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Future of Elliott Aviation in Moline could hang on Illinois House Bill 3902

Quad City Times

Friday, November 8, 2019  |  Article  |  Jim Meenan

Legislature (56)

— The success or failure of Illinois House Bill 3902 has Elliott Aviation sitting on pins and needles.


If the bill is passed next week but vetoed by Illinois Gov. J.B. Pritzker, it could have serious consequences for the company's Moline operation.


According to company officials, if the law is vetoed by Pritzker, as he has said he will and the veto is not overridden, it could greatly affect the company which employs 273 people, about two-thirds of all the workers at the Quad City International Airport.

According to its website, Elliott Aviation has been providing aircraft sales, aviation services and innovative solutions since 1936. Its work includes aircraft sales and acquisitions, avionics, maintenance, parts, paint and interiors, accessories, aircraft management, charter services and three locations in the Midwest — Moline, Des Moines and Minneapolis.


The new law allows for an exemption to retroactively continue for the state not to tax aircraft parts.


Otherwise, there will be a 6.25% tax on all parts for mechanically inspecting/servicing and maintaining aircraft, avionics modifications, refurbishment of interiors, aircraft painting, landing gear and component overhauls, as well as on some technical products, company president Greg Sahr said.


“Our Moline location is our only facility that offers all of these services and is by far the largest of our three facilities,” he said.


It was thought that a 2009 law that went into affect in 2010 already provided the exemption, but about three months ago it was discovered that the law was covered by a 1994 sunset provision that should have taken effect Jan. 1, 2015. The tax could be collected dating back to 2015.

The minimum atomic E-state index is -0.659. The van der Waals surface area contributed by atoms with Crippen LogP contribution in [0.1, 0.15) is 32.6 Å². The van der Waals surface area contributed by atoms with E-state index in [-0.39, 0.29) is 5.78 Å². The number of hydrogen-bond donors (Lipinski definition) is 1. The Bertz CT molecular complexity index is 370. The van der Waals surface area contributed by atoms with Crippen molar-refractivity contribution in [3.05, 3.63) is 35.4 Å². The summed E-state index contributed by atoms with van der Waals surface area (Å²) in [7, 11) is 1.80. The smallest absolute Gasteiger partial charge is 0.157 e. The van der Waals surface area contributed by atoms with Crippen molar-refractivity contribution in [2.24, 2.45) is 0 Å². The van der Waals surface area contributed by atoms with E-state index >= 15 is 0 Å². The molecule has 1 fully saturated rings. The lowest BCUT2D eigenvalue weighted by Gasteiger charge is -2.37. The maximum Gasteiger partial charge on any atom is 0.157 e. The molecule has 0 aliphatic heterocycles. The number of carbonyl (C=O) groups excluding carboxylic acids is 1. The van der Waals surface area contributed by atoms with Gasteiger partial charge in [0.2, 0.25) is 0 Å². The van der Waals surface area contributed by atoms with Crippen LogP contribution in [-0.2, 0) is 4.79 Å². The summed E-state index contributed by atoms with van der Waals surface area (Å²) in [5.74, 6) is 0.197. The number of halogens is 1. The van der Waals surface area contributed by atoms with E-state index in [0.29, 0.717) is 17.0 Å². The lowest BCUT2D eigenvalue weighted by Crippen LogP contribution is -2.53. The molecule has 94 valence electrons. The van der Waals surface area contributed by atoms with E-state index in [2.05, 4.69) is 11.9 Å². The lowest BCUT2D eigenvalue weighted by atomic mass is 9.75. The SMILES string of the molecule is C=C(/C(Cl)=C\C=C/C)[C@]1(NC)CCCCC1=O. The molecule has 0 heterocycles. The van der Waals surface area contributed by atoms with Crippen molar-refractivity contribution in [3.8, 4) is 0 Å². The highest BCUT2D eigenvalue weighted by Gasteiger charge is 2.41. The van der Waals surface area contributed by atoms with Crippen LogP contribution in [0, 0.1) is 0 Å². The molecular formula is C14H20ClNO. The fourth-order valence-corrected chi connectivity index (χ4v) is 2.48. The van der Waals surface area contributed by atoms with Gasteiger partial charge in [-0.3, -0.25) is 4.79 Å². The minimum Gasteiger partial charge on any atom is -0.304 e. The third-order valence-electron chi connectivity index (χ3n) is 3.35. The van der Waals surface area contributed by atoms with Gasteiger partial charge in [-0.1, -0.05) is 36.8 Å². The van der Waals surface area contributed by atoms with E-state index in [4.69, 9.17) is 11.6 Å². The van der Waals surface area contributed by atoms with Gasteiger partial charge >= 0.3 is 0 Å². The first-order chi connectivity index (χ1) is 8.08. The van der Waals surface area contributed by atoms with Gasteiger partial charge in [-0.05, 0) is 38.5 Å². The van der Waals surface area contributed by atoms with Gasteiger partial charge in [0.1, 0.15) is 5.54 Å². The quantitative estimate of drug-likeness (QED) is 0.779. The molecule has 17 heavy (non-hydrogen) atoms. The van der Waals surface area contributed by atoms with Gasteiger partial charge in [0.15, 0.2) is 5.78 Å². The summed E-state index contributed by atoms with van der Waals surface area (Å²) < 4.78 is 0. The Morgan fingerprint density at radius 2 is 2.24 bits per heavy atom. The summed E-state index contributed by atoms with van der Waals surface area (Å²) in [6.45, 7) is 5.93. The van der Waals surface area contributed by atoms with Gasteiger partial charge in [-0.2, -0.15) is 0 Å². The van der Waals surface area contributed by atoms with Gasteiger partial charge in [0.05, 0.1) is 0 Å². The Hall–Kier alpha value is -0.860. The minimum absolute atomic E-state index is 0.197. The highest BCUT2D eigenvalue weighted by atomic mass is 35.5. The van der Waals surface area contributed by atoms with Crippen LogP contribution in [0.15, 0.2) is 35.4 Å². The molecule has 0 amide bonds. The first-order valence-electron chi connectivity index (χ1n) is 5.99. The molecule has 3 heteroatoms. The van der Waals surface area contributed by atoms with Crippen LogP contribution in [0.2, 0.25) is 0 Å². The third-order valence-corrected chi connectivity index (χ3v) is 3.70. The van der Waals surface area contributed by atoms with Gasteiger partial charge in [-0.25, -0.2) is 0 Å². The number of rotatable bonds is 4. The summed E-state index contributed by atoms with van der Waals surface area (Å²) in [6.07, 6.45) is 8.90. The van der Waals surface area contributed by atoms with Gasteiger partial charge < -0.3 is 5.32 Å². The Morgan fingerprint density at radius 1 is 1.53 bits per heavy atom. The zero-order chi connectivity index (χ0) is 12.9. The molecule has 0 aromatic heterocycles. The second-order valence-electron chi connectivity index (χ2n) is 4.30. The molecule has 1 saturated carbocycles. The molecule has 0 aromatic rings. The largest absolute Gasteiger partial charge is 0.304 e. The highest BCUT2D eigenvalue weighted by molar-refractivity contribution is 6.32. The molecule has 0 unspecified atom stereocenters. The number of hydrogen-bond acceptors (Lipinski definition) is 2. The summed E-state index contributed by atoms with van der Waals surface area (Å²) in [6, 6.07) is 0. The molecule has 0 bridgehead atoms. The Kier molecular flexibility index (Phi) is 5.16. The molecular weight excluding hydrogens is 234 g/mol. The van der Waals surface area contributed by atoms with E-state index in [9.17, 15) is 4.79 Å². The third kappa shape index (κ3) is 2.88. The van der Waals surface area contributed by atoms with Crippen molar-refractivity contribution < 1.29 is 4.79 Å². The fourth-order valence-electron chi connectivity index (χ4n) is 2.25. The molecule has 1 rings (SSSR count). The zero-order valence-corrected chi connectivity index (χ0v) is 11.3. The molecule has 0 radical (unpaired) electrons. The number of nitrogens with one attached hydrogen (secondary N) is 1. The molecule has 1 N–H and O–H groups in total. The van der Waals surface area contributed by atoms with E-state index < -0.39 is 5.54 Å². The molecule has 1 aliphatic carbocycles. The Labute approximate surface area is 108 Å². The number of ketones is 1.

The reason the law is important is that 35 other states do not tax aircraft parts. Airlines and private jets would be able to take their aircraft to other states for repair, skipping Elliott Aviation and the Quad City International Airport because of the 6.25% sales tax.


Illinois Rep. Tony McCombie, R-Savanna, doesn't share the company's concern. She believes the state House and Senate will override the Governor’s veto. House Bill 3902 already passed by 113-0 with one legislator voting present. The Senate votes on the bill Wednesday.


While admitting you don’t really know for sure, until a veto vote is taken, McCombie noted the large margin it passed in the House. “If the votes stay the same, with him vetoing it, sometimes that changes the Dems’ side but I think we will be alright,” she said.


To override the veto, a three-fifths majority is needed in both the Illinois House and Senate. “I can’t imagine why it wouldn’t (be overridden),” McCombie said.


McCombie believes Pritzker’s stance is probably “an image thing."


“I think his comment was ‘I am not giving owners of jets tax breaks,’ or something like that,” she said. “I think it plays into what he is thinking about higher taxes for the one percent.”


Still, she believes if Pritzker vetoes the law, the veto won’t stand.


“I think once they understand it was an unintended consequence,” the veto will be overridden, she said Thursday. “For them (the 13 Illinois companies affected) to go back and have to pay, it was an oversight.